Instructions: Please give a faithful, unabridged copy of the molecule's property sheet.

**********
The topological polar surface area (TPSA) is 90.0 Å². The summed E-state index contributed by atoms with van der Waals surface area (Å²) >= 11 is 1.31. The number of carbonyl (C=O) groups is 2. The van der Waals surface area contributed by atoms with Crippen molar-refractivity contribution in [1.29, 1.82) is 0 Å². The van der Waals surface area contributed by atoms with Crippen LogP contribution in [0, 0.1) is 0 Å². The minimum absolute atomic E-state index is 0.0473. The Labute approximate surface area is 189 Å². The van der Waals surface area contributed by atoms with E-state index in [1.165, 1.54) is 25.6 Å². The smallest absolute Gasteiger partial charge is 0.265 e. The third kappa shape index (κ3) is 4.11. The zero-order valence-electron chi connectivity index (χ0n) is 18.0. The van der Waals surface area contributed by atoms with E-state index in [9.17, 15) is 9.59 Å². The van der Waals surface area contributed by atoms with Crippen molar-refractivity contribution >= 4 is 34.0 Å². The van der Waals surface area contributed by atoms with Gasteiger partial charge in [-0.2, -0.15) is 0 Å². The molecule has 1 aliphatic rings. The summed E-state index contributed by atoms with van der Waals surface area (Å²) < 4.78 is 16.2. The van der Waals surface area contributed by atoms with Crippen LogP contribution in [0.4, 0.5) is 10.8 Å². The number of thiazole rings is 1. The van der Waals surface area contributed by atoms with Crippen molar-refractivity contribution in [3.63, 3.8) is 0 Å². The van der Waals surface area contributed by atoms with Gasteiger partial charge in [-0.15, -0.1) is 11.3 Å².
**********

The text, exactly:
The topological polar surface area (TPSA) is 90.0 Å². The summed E-state index contributed by atoms with van der Waals surface area (Å²) >= 11 is 1.31. The number of carbonyl (C=O) groups is 2. The van der Waals surface area contributed by atoms with Crippen molar-refractivity contribution in [1.29, 1.82) is 0 Å². The van der Waals surface area contributed by atoms with Crippen LogP contribution in [0, 0.1) is 0 Å². The minimum absolute atomic E-state index is 0.0473. The Labute approximate surface area is 189 Å². The van der Waals surface area contributed by atoms with E-state index in [1.165, 1.54) is 25.6 Å². The smallest absolute Gasteiger partial charge is 0.265 e. The third kappa shape index (κ3) is 4.11. The zero-order valence-electron chi connectivity index (χ0n) is 18.0. The van der Waals surface area contributed by atoms with E-state index in [9.17, 15) is 9.59 Å². The van der Waals surface area contributed by atoms with Crippen molar-refractivity contribution >= 4 is 34.0 Å². The van der Waals surface area contributed by atoms with Gasteiger partial charge in [-0.2, -0.15) is 0 Å². The molecule has 1 aliphatic rings. The summed E-state index contributed by atoms with van der Waals surface area (Å²) < 4.78 is 16.2. The van der Waals surface area contributed by atoms with Crippen LogP contribution in [0.4, 0.5) is 10.8 Å². The number of thiazole rings is 1. The van der Waals surface area contributed by atoms with Crippen molar-refractivity contribution in [3.63, 3.8) is 0 Å². The van der Waals surface area contributed by atoms with Gasteiger partial charge in [-0.15, -0.1) is 11.3 Å².